Was Missouri Boarding School Actually a House of Horror? Owners Arrested for Allegedly Abusing at Least 16

Boyd Householder, left, and Stephanie Householder are seen in undated photos .
Missouri Attorney General’s Office.

Boyd and Stephanie Householder on Tuesday were arrested and charged with 102 felonies between them, the attorney general’s office said.

A Missouri couple who owned a Christian boarding school they said was aimed at helping to reform rebellious teenagers allegedly subjected young girls to sexual, physical and emotional abuse, officials said. Boyd and Stephanie Householder on Tuesday were arrested and charged with 102 felonies between them, the attorney general’s office said.

The Householders, who operated the Circle of Hope Girls Ranch in Cedar County since 2006, are being held in Vernon County Jail, FOX4 News reported.

Boyd is charged with 80 offenses, including multiple counts of second-degree statutory rape and sodomy. The charges against his wife range from abuse to endangering the welfare of a child, CBS News reported.

Missouri Attorney General Eric Schmitt, a father of two young daughters, called the alleged crimes, “simply unthinkable.”

“With 16 victims so far, we believe this to be one of the most widespread cases of sexual, physical and mental abuse patterns against young girls and women in Missouri history,” said Schmitt, whose office began assisting in the investigation in November 2020.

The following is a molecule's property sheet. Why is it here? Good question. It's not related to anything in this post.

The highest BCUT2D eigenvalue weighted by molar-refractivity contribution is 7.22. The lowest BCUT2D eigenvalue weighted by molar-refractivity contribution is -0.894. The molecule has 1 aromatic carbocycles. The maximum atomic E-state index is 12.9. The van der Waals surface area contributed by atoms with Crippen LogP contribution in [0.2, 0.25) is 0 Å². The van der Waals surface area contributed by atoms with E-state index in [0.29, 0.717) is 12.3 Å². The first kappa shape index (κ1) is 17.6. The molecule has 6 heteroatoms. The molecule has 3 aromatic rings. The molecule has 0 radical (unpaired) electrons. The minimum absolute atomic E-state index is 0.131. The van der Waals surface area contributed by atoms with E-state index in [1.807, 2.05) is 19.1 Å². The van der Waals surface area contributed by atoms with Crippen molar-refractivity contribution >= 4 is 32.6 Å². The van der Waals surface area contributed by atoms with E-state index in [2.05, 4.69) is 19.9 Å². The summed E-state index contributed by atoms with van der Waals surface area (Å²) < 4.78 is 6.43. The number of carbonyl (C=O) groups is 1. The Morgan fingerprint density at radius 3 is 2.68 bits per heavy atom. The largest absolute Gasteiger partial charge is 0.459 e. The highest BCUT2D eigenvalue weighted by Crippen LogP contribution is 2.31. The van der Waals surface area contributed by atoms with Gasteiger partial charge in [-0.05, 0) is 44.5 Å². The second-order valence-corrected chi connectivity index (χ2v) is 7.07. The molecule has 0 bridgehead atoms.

The felony information document filed by Schmitt's office and obtained by FOX4 alleges Boyd engaged in repeated instances of statutory sodomy, statutory rape and sexual contact with a student, detailing multiple incidents where Boyd had oral and sexual intercourse with a victim under the age of 17. 

Four women have filed legal petitions against Circle of Hope. The legal petitions include instances where the women were sexually abused by the Householder family, according to Fox4 News.

Amanda Householder, the daughter of Boyd and Stephanie Householder, described other forms of psychological abuse at the ranch and told FOX4 that she had told authorities for years about how her parents were treating her and that she was “never heard.” She said once it got back to her parents, she’d get punished.

Referring to her parents' alleged predatory behavior, Amanda said “if my dad thought a girl was vain or thought she was pretty he would cut her hair off, just to humiliate her.” 

Boyd and Stephanie Householder said the allegations against them are "all lies" and called their accusers "angry" and “bitter,” CBS News reported.

 In August, there were around 24 girls removed from the ranch by Child Protective Services, Fox4 reported.

The shool was closed down by authorities last September, CBS reported.

State Rep. Keri Ingle sponsored a new bill that would crackdown on religious boarding schools after the recent allegations. The new bill would close a loophole in Missouri law that allows Christian boarding schools to avoid oversight from state authorities, according to FOX4.

The Missouri Attorney General’s Office is asking anyone who experienced alleged abuse at the Circle of Hope Girls Ranch to contact his office at 573-751-0309.